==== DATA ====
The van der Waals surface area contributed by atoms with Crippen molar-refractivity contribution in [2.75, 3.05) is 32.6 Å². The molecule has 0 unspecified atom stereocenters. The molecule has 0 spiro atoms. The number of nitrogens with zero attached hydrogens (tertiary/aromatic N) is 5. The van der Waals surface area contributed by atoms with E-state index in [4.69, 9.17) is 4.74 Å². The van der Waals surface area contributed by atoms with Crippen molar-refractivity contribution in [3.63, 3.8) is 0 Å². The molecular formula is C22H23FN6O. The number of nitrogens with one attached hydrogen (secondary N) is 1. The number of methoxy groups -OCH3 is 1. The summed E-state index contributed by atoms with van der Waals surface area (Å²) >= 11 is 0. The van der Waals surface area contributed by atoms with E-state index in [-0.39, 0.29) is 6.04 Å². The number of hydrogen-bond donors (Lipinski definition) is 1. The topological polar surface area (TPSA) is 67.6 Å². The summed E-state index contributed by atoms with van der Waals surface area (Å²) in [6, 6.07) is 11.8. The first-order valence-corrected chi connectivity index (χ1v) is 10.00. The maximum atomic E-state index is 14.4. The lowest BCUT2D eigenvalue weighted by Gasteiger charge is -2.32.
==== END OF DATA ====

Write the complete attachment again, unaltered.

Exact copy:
The van der Waals surface area contributed by atoms with Crippen molar-refractivity contribution in [2.75, 3.05) is 32.6 Å². The molecule has 0 unspecified atom stereocenters. The molecule has 0 spiro atoms. The number of nitrogens with zero attached hydrogens (tertiary/aromatic N) is 5. The van der Waals surface area contributed by atoms with E-state index in [4.69, 9.17) is 4.74 Å². The van der Waals surface area contributed by atoms with Crippen molar-refractivity contribution in [3.63, 3.8) is 0 Å². The molecular formula is C22H23FN6O. The number of nitrogens with one attached hydrogen (secondary N) is 1. The number of methoxy groups -OCH3 is 1. The summed E-state index contributed by atoms with van der Waals surface area (Å²) >= 11 is 0. The van der Waals surface area contributed by atoms with E-state index in [-0.39, 0.29) is 6.04 Å². The number of hydrogen-bond donors (Lipinski definition) is 1. The topological polar surface area (TPSA) is 67.6 Å². The summed E-state index contributed by atoms with van der Waals surface area (Å²) in [6, 6.07) is 11.8. The first-order valence-corrected chi connectivity index (χ1v) is 10.00. The maximum atomic E-state index is 14.4. The lowest BCUT2D eigenvalue weighted by Gasteiger charge is -2.32.